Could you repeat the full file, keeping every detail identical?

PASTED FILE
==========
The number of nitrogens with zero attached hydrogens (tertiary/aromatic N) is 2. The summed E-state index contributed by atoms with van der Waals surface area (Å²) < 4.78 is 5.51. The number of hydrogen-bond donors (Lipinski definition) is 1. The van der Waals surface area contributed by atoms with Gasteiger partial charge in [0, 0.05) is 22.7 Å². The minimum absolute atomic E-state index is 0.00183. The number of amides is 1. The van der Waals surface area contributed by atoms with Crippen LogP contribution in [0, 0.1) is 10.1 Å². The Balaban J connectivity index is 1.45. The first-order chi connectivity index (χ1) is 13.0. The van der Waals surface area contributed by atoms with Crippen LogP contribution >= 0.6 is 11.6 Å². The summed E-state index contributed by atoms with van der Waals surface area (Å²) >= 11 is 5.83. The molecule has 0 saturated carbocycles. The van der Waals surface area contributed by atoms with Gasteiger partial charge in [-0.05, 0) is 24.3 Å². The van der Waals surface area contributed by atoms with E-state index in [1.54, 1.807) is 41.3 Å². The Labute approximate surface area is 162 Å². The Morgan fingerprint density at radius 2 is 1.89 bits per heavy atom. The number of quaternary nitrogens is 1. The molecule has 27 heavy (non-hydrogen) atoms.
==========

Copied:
The number of nitrogens with zero attached hydrogens (tertiary/aromatic N) is 2. The summed E-state index contributed by atoms with van der Waals surface area (Å²) < 4.78 is 5.51. The number of hydrogen-bond donors (Lipinski definition) is 1. The van der Waals surface area contributed by atoms with Gasteiger partial charge in [0, 0.05) is 22.7 Å². The minimum absolute atomic E-state index is 0.00183. The number of amides is 1. The van der Waals surface area contributed by atoms with Crippen LogP contribution in [0, 0.1) is 10.1 Å². The Balaban J connectivity index is 1.45. The first-order chi connectivity index (χ1) is 13.0. The van der Waals surface area contributed by atoms with Crippen LogP contribution >= 0.6 is 11.6 Å². The summed E-state index contributed by atoms with van der Waals surface area (Å²) >= 11 is 5.83. The molecule has 0 saturated carbocycles. The van der Waals surface area contributed by atoms with Gasteiger partial charge in [-0.05, 0) is 24.3 Å². The van der Waals surface area contributed by atoms with E-state index in [1.54, 1.807) is 41.3 Å². The Labute approximate surface area is 162 Å². The Morgan fingerprint density at radius 2 is 1.89 bits per heavy atom. The number of quaternary nitrogens is 1. The molecule has 27 heavy (non-hydrogen) atoms.